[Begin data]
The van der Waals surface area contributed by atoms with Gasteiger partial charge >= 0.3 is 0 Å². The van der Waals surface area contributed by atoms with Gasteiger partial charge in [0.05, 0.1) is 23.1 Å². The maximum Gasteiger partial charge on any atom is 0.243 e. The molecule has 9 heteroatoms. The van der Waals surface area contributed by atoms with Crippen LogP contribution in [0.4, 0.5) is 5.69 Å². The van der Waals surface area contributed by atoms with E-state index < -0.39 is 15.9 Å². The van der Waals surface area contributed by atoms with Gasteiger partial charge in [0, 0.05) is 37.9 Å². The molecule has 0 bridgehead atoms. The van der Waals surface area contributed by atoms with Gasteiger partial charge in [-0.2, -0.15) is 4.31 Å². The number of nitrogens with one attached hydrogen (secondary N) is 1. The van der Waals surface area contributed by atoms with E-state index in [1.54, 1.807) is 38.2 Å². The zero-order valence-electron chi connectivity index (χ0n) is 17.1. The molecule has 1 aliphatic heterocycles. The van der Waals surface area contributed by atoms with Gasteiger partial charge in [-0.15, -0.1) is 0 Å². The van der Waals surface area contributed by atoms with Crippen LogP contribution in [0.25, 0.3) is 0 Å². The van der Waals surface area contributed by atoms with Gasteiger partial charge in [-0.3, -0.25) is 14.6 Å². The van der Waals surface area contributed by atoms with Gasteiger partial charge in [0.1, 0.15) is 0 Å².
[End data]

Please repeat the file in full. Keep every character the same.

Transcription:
The van der Waals surface area contributed by atoms with Gasteiger partial charge >= 0.3 is 0 Å². The van der Waals surface area contributed by atoms with Gasteiger partial charge in [0.05, 0.1) is 23.1 Å². The maximum Gasteiger partial charge on any atom is 0.243 e. The molecule has 9 heteroatoms. The van der Waals surface area contributed by atoms with Crippen LogP contribution in [0.4, 0.5) is 5.69 Å². The van der Waals surface area contributed by atoms with E-state index < -0.39 is 15.9 Å². The van der Waals surface area contributed by atoms with Gasteiger partial charge in [0, 0.05) is 37.9 Å². The molecule has 0 bridgehead atoms. The van der Waals surface area contributed by atoms with Gasteiger partial charge in [-0.2, -0.15) is 4.31 Å². The number of nitrogens with one attached hydrogen (secondary N) is 1. The van der Waals surface area contributed by atoms with E-state index in [1.54, 1.807) is 38.2 Å². The zero-order valence-electron chi connectivity index (χ0n) is 17.1. The molecule has 1 aliphatic heterocycles. The van der Waals surface area contributed by atoms with Gasteiger partial charge in [-0.15, -0.1) is 0 Å². The van der Waals surface area contributed by atoms with Crippen LogP contribution in [0.25, 0.3) is 0 Å². The van der Waals surface area contributed by atoms with Gasteiger partial charge in [-0.3, -0.25) is 14.6 Å². The van der Waals surface area contributed by atoms with Gasteiger partial charge in [0.1, 0.15) is 0 Å².